Transformation can only come piecemeal, and meaningful transformation can only come from below.
(Janelle Monáe, alternative artwork for The Electric Lady)
If I'm going to pick on any one specific song that works as a statement – and it's hard, there are loads – I guess it's going to have to be “Electric Lady” from the album of the same name.
I'll reprogram your mind
My spaceship leaves at 10
I'm where I wanna be, just you and me
Baby talking on the side, as the world spins around
Can you feel your spine unwind
Watch the water turn to wine
Ooh shock it one good time

Electric Lady, get way down
Cause tonight we gon' do what we wanna do
Lady, get way down
Cause tonight we gon' do what we wanna do
The Electric Lady reprograms your mind to understand the possibility of liberation and takes you up in her spaceship – and that's a pretty Afrofuturist picture right there, liberation as interstellar travel. Individuals like George Clinton and Sun Ra pictured the Black experience as the experience of the alien; Monáe's Archandroid comes from earth but has the potential to escape to the stars. And while our white fembot pop songs lean into the ironically mechanical and glitchy, Monáe's music is emotional and sincere.

As a liberator, she's Christlike, a Digital Christa, without the suffering and death, because in a way that's already done with. All she has left to give is hope.

But hope is a fragile thing.

The Awful Apocalyptic Telos
Monáe's sometime collaborator Grimes comes from pretty much the opposite direction.

I'm going to be straight up here: there is no artist whose music I like more and yet whose ideas I find quite so irritating. I spent two solid years listening to 2015's Art Angels pretty much every day. She may even have toppled St. Vincent from my top spot. But Grimes is very much what the kids call my “problematic fave”.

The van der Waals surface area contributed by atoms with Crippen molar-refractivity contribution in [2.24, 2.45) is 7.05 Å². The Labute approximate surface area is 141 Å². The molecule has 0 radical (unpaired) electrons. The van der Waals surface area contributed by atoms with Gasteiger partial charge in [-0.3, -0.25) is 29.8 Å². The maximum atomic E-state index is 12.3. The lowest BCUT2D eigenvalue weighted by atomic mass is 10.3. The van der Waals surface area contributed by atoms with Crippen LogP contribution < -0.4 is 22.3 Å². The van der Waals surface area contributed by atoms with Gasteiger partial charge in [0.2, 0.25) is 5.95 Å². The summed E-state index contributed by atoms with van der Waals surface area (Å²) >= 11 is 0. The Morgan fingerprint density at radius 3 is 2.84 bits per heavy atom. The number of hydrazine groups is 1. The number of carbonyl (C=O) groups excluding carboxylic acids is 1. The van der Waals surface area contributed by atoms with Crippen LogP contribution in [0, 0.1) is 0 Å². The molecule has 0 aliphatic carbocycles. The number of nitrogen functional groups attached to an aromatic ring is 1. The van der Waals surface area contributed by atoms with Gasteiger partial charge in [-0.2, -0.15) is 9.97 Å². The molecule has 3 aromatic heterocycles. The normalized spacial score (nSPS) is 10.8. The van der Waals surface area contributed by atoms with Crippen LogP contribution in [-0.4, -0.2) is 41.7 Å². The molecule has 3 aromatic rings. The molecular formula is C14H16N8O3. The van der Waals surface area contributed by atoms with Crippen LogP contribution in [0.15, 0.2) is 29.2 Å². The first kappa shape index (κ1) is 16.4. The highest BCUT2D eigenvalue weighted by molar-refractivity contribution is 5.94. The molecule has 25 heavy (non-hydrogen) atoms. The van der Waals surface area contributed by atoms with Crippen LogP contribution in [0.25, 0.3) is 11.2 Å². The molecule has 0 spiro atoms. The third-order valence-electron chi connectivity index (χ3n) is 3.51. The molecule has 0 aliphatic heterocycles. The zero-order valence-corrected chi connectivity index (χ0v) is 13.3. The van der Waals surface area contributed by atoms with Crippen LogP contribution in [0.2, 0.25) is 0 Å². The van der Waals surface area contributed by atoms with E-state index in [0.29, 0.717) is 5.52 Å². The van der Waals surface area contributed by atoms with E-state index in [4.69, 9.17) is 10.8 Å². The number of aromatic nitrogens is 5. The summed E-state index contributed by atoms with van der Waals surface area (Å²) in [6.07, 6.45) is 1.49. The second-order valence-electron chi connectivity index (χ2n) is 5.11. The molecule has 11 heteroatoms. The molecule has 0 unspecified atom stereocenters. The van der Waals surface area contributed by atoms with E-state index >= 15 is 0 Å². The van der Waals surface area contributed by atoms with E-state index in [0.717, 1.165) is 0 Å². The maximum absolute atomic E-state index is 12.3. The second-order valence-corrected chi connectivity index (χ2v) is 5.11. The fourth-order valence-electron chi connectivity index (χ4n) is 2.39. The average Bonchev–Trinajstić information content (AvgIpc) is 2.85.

(Grimes, “So Heavy I Fell Through the Earth”)
It would be easy to draw conclusions from the celebrity gossip that has beset her – getting your own pet asshole transhumanist billionaire tends to do that – but you don't need to; her history of terrible social media takes and deliberate trolling is enough. Recent single “4ÆM” comes straight from the Cyberpunk 2077 soundtrack and has her in role as a cyborg idol (it's also absolutely banging, a piece of appropriative, frenetically confused techno, a dial up tone gone feral, and I love it).

The tracks that have already dropped from her long awaited upcoming album Miss Anthropocene (due out in February 2020) suggest a much less hopeful futuristic theme. While Janelle Monáe finds hope in the dystopian Wonderground, Grimes is, it seems, leaning hard into the embrace of dystopian tyranny as a good thing, and no track more expresses that than “We Appreciate Power”.